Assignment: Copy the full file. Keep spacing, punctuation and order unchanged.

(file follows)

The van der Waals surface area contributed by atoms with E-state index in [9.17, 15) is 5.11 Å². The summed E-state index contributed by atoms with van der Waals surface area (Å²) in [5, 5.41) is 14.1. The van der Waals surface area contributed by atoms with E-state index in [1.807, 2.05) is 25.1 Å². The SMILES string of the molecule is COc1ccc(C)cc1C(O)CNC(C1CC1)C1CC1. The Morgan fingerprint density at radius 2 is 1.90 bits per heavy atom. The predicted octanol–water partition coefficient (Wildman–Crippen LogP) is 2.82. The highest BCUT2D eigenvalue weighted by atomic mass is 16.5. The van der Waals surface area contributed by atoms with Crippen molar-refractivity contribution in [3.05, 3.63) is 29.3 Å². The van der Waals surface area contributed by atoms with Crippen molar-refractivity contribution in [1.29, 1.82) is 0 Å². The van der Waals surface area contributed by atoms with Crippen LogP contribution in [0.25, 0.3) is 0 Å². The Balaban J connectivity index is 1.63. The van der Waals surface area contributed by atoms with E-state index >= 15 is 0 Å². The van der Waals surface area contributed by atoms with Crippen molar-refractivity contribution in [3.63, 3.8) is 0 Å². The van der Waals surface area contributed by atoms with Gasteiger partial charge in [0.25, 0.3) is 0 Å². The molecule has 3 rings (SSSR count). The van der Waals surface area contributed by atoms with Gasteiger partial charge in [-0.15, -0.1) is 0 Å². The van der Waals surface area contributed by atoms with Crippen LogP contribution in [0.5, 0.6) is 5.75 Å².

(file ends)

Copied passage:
The van der Waals surface area contributed by atoms with E-state index in [9.17, 15) is 5.11 Å². The summed E-state index contributed by atoms with van der Waals surface area (Å²) in [5, 5.41) is 14.1. The van der Waals surface area contributed by atoms with E-state index in [1.807, 2.05) is 25.1 Å². The SMILES string of the molecule is COc1ccc(C)cc1C(O)CNC(C1CC1)C1CC1. The Morgan fingerprint density at radius 2 is 1.90 bits per heavy atom. The predicted octanol–water partition coefficient (Wildman–Crippen LogP) is 2.82. The highest BCUT2D eigenvalue weighted by atomic mass is 16.5. The van der Waals surface area contributed by atoms with Crippen molar-refractivity contribution in [3.05, 3.63) is 29.3 Å². The van der Waals surface area contributed by atoms with Crippen molar-refractivity contribution in [1.29, 1.82) is 0 Å². The van der Waals surface area contributed by atoms with Crippen LogP contribution in [0.25, 0.3) is 0 Å². The Balaban J connectivity index is 1.63. The van der Waals surface area contributed by atoms with E-state index >= 15 is 0 Å². The van der Waals surface area contributed by atoms with Crippen molar-refractivity contribution in [3.63, 3.8) is 0 Å². The van der Waals surface area contributed by atoms with Gasteiger partial charge in [0.25, 0.3) is 0 Å². The molecule has 3 rings (SSSR count). The van der Waals surface area contributed by atoms with Gasteiger partial charge in [-0.15, -0.1) is 0 Å². The van der Waals surface area contributed by atoms with Crippen LogP contribution in [0.5, 0.6) is 5.75 Å².